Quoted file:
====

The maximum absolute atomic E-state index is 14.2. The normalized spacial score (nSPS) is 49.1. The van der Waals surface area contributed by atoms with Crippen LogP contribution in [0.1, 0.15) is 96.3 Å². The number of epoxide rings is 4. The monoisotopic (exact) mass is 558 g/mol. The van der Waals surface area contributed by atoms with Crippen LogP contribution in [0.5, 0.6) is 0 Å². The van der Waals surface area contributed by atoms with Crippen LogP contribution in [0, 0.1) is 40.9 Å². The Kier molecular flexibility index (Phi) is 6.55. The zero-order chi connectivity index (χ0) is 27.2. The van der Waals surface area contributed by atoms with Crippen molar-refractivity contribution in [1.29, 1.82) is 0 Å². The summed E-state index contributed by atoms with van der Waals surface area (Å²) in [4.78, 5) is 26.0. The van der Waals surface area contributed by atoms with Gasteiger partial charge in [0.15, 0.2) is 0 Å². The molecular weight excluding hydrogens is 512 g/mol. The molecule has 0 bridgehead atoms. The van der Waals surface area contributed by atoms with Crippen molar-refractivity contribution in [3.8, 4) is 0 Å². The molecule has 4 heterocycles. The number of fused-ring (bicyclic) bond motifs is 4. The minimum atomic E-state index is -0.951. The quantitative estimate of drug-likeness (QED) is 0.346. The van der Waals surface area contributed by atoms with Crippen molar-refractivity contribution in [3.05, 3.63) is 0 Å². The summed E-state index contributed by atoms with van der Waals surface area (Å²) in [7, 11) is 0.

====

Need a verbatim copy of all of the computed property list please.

The maximum absolute atomic E-state index is 14.2. The normalized spacial score (nSPS) is 49.1. The van der Waals surface area contributed by atoms with Crippen LogP contribution in [0.1, 0.15) is 96.3 Å². The number of epoxide rings is 4. The monoisotopic (exact) mass is 558 g/mol. The van der Waals surface area contributed by atoms with Crippen LogP contribution in [0.5, 0.6) is 0 Å². The van der Waals surface area contributed by atoms with Crippen LogP contribution in [0, 0.1) is 40.9 Å². The Kier molecular flexibility index (Phi) is 6.55. The zero-order chi connectivity index (χ0) is 27.2. The van der Waals surface area contributed by atoms with Crippen molar-refractivity contribution in [1.29, 1.82) is 0 Å². The summed E-state index contributed by atoms with van der Waals surface area (Å²) in [4.78, 5) is 26.0. The van der Waals surface area contributed by atoms with Gasteiger partial charge in [0.15, 0.2) is 0 Å². The molecular weight excluding hydrogens is 512 g/mol. The molecule has 0 bridgehead atoms. The van der Waals surface area contributed by atoms with Crippen molar-refractivity contribution in [3.8, 4) is 0 Å². The molecule has 4 heterocycles. The number of fused-ring (bicyclic) bond motifs is 4. The minimum atomic E-state index is -0.951. The quantitative estimate of drug-likeness (QED) is 0.346. The van der Waals surface area contributed by atoms with Crippen molar-refractivity contribution in [3.05, 3.63) is 0 Å². The summed E-state index contributed by atoms with van der Waals surface area (Å²) in [7, 11) is 0.